CTEC, Incorporated

Cable Transportation Engineering Company, Incorporated, (CTEC) was a chairlift manufacturing company formed in in 1977.

Ballantyne and Leonard

Mark Ballantyne and Jan Leonard were the co-founders of CTEC.

Ballantyne lived in Sacramento, California – manufacturing for the company was based there. Mark Ballantyne received a bachelor’s degree in Industrial Engineering from Purdue University and a master’s degree from the University of Chicago Graduate School of Business.

Leonard lived in Salt Lake City, Utah, and he oversaw engineering in a facility in Salt Lake. Jan Leonard was originally from Cumberland, Maryland, and received a civil engineering degree from Penn State.

1981-11 SAM Magazine via skilifts-org [Leonard + Ballantyne]
Photos of Jan Leonard and Mark Ballantyne from SAM Magazine (Ski Area Management Magazine) November 1981 via skilift.org.
They both ended up working for Thiokol Ski lifts in Logan, Utah in the mid-1970s.

Thiokol to CTEC

Thiokol was an American corporation involved with rubber and related chemicals and rocket and missile propulsion systems (it turned out that the polymers they were using in their projects worked well for propulsion systems in rockets). Thiokol was best known for being the manufacturer of the solid rocket boosters for the Space Shuttle program at NASA. This also led them to be unfortunately known as the manufacturer of the “o”-ring that malfunctioned on the Challenger that destroyed the spacecraft during launch.

From 1971 to 1977, Thiokol operated a division called Thiokol Ski Lifts in Logan, Utah. In 1977, Thiokol decided to get out of the business; they sold their designs to employees Ballantyne and Leonard who were going to leave the company to form CTEC.

The company’s first chairlift was constructed in 1978 at Seven Springs Mountain Resort in southwestern Pennsylvania (and it was replaced in 2001 by CTEC). The company’s first complete system was built in 1981.

CTEC went on to be one of the top three chairlift manufacturers in the 1980s, along with Poma of America and Doppelmayr USA. They produced chairlifts, detachable chairlifts, and gondolas. By 1992, CTEC was the largest lift manufacturer in the United States.

Garaventa and Doppelmayr

In the late 1980s, CTEC began using Garaventa technology, and then in 1993, CTEC decided to sell their company to Garaventa. The merger happened because CTEC wanted to get bigger contracts and Garaventa could easily match the supply necessary for those contracts.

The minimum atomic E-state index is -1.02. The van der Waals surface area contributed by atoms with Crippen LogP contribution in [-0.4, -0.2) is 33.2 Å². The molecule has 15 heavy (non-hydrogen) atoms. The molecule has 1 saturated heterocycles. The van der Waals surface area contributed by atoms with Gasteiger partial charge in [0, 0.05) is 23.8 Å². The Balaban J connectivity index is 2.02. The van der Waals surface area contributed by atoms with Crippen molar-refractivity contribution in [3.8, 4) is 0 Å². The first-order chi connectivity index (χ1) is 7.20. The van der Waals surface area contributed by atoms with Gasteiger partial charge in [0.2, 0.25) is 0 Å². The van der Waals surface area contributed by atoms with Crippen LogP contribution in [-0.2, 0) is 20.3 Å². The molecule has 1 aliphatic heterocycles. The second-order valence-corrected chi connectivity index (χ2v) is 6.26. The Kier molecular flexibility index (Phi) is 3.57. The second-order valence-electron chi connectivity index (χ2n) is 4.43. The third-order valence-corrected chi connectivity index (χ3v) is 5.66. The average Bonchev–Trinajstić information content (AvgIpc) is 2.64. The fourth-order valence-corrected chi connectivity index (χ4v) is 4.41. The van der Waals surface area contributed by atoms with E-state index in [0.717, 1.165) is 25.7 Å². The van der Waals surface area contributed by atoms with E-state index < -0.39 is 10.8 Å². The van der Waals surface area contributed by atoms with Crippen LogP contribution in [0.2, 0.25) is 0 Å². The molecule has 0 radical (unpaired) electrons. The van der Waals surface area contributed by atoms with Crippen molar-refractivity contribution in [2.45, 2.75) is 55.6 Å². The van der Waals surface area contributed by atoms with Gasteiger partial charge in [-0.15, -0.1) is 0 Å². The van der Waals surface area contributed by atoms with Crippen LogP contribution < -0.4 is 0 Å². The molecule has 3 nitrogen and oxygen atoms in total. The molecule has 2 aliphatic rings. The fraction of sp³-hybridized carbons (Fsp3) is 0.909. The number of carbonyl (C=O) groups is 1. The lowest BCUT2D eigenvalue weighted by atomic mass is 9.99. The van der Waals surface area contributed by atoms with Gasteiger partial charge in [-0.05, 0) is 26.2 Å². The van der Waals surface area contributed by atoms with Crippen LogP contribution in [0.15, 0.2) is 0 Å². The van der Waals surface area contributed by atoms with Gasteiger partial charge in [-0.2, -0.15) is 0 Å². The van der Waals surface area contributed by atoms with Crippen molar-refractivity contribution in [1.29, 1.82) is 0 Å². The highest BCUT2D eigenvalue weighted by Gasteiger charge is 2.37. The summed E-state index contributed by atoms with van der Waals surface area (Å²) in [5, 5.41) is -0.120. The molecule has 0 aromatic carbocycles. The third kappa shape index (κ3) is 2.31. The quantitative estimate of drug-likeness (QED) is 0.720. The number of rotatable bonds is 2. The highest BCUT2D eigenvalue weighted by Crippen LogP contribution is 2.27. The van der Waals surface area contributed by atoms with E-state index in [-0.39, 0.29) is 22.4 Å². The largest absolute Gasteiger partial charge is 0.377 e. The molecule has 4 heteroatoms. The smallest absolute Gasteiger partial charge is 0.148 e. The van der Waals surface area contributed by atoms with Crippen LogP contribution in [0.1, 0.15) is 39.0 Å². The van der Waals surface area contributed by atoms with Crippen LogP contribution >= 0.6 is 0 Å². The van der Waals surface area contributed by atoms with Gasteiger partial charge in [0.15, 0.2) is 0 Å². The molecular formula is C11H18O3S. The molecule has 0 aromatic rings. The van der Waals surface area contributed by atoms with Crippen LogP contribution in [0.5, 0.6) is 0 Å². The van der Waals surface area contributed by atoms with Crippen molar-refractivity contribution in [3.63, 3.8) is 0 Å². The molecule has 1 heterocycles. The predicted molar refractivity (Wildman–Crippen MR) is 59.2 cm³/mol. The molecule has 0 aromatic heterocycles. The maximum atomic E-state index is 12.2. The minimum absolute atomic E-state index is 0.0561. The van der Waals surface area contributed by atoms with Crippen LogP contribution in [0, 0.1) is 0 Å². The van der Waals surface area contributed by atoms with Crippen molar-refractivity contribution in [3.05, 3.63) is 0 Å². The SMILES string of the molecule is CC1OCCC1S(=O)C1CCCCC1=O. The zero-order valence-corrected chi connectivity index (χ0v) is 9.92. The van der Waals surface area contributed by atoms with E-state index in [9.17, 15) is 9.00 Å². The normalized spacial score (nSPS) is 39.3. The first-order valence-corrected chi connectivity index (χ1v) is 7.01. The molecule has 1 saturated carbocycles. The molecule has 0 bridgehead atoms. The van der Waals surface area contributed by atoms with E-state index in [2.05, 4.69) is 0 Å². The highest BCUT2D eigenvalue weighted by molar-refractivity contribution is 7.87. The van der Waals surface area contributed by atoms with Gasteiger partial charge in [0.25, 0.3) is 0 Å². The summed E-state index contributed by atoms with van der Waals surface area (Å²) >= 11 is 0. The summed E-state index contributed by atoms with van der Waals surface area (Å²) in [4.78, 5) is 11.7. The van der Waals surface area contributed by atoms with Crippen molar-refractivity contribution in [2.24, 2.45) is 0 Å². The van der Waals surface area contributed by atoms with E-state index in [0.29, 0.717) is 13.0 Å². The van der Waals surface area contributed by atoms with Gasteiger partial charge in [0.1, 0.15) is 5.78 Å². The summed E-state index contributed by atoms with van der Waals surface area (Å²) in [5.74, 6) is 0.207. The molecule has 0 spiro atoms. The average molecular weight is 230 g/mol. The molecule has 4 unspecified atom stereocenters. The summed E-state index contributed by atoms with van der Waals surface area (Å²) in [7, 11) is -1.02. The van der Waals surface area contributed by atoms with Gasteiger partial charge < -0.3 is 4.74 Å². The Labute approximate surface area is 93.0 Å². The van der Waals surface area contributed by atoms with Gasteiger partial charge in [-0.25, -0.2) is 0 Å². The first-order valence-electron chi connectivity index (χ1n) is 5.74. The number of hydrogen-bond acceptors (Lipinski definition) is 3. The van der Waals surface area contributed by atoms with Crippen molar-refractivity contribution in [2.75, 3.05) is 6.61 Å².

The new company was called Garaventa CTEC and went on to build chairlifts at places like Vail and Telluride, Colorado, but also rides such as Kenny’s Parkway at Kennywood Park in 1996.

In 2002, Garaventa of Switzerland and Doppelmayr of Austria merged. Doppelmayr USA and Garaventa CTEC were reformed as Doppelmayr CTEC. In 2011, Doppelmayr CTEC was renamed as Doppelmayr USA.

2006-02-20 Doppelmayr CTEC Uni-GS Detachable Chairlift [Crystalmountainskier] [CC BY-SA 3-0]
Doppelmayr CTEC Uni-GS model Detachable Chairlift, February 20, 2006. Photo by Crystalmountainskier. Shared under CC BY-SA 3.0.
2006-02-03 Doppelmayr CTEC logo [Crystalmountainskier] [CC Attribution-ShareAlike 3-0]
Doppelmayr CTEC logo, February 20, 2006. Photo by Crystalmountainskier, and cropped from the original. Shared under CC BY-SA 3.0.

After CTEC

Back in 1985, Ballantyne and Leonard started a second company, American Building Supply, Incorporated (ABS). Mark Ballantyne left Garaventa CTEC to focus on the ABS business in 1999. In 2003, ABS created the ABS Foundation, a charitable organization which operates in the states which ABS has locations. They are: Arizona, California, Colorado, Georgia, Oregon, and Texas. Ballantyne is president of ABS as of 2016.

ABS Foundation logo
ABS Foundation logo.

Jan Leonard remained with CTEC through the Garaventa and Doppelmayr years as president of the company. Leonard left Doppelmayr CTEC in 2007, to become an independent consultant. In 2010, he joined several others in forming a new company – SkyTrac Lifts of Salt Lake City. Leonard served as director of sales and mentor for the company. SkyTrac is focused on ropeway engineering projects and ski lifts.

Leonard unexpectedly passed away on August 26, 2015, at the age of 69.

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